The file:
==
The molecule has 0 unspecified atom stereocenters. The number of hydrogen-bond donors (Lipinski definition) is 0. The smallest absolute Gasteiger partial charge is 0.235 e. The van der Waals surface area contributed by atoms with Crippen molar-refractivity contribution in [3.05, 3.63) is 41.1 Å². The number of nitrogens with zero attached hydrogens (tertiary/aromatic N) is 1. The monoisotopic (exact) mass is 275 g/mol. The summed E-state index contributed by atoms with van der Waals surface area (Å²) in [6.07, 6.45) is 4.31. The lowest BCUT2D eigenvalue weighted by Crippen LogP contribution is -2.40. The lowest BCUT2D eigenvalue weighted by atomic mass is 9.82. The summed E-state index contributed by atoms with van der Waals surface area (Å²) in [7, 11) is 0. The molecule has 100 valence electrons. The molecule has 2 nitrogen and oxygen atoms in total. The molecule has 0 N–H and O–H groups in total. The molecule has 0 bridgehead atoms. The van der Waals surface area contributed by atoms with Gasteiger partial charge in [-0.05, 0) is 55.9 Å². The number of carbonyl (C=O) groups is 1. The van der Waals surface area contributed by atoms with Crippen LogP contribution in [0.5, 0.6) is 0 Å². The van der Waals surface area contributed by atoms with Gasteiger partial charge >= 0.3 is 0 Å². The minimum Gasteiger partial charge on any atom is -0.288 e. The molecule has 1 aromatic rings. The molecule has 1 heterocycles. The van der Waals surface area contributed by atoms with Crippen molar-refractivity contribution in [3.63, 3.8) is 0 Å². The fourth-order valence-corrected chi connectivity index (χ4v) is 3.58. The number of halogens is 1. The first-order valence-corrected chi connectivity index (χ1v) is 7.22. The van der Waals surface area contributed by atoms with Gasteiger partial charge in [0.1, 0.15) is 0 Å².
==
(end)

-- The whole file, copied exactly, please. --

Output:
The molecule has 0 unspecified atom stereocenters. The number of hydrogen-bond donors (Lipinski definition) is 0. The smallest absolute Gasteiger partial charge is 0.235 e. The van der Waals surface area contributed by atoms with Crippen molar-refractivity contribution in [3.05, 3.63) is 41.1 Å². The number of nitrogens with zero attached hydrogens (tertiary/aromatic N) is 1. The monoisotopic (exact) mass is 275 g/mol. The summed E-state index contributed by atoms with van der Waals surface area (Å²) in [6.07, 6.45) is 4.31. The lowest BCUT2D eigenvalue weighted by Crippen LogP contribution is -2.40. The lowest BCUT2D eigenvalue weighted by atomic mass is 9.82. The summed E-state index contributed by atoms with van der Waals surface area (Å²) in [7, 11) is 0. The molecule has 100 valence electrons. The molecule has 2 nitrogen and oxygen atoms in total. The molecule has 0 N–H and O–H groups in total. The molecule has 0 bridgehead atoms. The van der Waals surface area contributed by atoms with Gasteiger partial charge in [-0.05, 0) is 55.9 Å². The number of carbonyl (C=O) groups is 1. The van der Waals surface area contributed by atoms with Crippen LogP contribution in [0.5, 0.6) is 0 Å². The van der Waals surface area contributed by atoms with Gasteiger partial charge >= 0.3 is 0 Å². The minimum Gasteiger partial charge on any atom is -0.288 e. The molecule has 1 aromatic rings. The molecule has 1 heterocycles. The van der Waals surface area contributed by atoms with Crippen molar-refractivity contribution in [3.63, 3.8) is 0 Å². The fourth-order valence-corrected chi connectivity index (χ4v) is 3.58. The number of halogens is 1. The first-order valence-corrected chi connectivity index (χ1v) is 7.22. The van der Waals surface area contributed by atoms with Gasteiger partial charge in [0.1, 0.15) is 0 Å².